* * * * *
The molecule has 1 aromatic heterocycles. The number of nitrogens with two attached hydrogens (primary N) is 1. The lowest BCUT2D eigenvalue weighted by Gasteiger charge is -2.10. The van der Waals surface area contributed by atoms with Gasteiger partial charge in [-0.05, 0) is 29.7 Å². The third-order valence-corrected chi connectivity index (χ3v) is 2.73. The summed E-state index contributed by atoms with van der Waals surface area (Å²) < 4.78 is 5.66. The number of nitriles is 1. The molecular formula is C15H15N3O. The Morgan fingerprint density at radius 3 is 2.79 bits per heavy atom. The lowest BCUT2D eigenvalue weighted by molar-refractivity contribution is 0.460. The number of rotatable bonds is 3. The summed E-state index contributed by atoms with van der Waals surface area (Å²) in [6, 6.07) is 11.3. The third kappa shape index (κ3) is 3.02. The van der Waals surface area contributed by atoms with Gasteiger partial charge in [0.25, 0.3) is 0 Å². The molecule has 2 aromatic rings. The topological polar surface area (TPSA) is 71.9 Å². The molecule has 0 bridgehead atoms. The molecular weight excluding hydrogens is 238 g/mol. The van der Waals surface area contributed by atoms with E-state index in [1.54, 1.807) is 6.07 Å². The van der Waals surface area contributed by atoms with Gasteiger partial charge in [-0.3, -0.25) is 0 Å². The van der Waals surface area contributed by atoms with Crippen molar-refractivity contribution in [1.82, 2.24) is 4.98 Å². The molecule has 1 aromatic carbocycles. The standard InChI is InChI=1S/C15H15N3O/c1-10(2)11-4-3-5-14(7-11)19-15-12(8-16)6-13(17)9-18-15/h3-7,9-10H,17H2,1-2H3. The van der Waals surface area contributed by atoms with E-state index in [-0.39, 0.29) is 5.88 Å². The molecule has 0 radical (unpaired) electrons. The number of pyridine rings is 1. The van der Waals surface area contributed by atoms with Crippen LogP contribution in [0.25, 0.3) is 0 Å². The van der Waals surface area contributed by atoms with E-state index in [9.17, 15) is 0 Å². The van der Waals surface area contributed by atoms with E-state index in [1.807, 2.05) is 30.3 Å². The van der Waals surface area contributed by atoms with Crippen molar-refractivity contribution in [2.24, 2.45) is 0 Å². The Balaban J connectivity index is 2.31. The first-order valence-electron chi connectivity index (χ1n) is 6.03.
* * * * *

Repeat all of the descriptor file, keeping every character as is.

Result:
The molecule has 1 aromatic heterocycles. The number of nitrogens with two attached hydrogens (primary N) is 1. The lowest BCUT2D eigenvalue weighted by Gasteiger charge is -2.10. The van der Waals surface area contributed by atoms with Gasteiger partial charge in [-0.05, 0) is 29.7 Å². The third-order valence-corrected chi connectivity index (χ3v) is 2.73. The summed E-state index contributed by atoms with van der Waals surface area (Å²) < 4.78 is 5.66. The number of nitriles is 1. The molecular formula is C15H15N3O. The Morgan fingerprint density at radius 3 is 2.79 bits per heavy atom. The lowest BCUT2D eigenvalue weighted by molar-refractivity contribution is 0.460. The number of rotatable bonds is 3. The summed E-state index contributed by atoms with van der Waals surface area (Å²) in [6, 6.07) is 11.3. The third kappa shape index (κ3) is 3.02. The van der Waals surface area contributed by atoms with Gasteiger partial charge in [0.25, 0.3) is 0 Å². The molecule has 2 aromatic rings. The topological polar surface area (TPSA) is 71.9 Å². The molecule has 0 bridgehead atoms. The molecular weight excluding hydrogens is 238 g/mol. The van der Waals surface area contributed by atoms with E-state index in [1.54, 1.807) is 6.07 Å². The van der Waals surface area contributed by atoms with Gasteiger partial charge in [-0.3, -0.25) is 0 Å². The van der Waals surface area contributed by atoms with Crippen molar-refractivity contribution in [1.82, 2.24) is 4.98 Å². The molecule has 1 aromatic carbocycles. The standard InChI is InChI=1S/C15H15N3O/c1-10(2)11-4-3-5-14(7-11)19-15-12(8-16)6-13(17)9-18-15/h3-7,9-10H,17H2,1-2H3. The van der Waals surface area contributed by atoms with E-state index in [-0.39, 0.29) is 5.88 Å². The molecule has 0 radical (unpaired) electrons. The number of pyridine rings is 1. The van der Waals surface area contributed by atoms with Crippen LogP contribution in [0.25, 0.3) is 0 Å². The van der Waals surface area contributed by atoms with E-state index in [9.17, 15) is 0 Å². The van der Waals surface area contributed by atoms with E-state index in [1.807, 2.05) is 30.3 Å². The van der Waals surface area contributed by atoms with Crippen molar-refractivity contribution in [2.24, 2.45) is 0 Å². The Balaban J connectivity index is 2.31. The first-order valence-electron chi connectivity index (χ1n) is 6.03.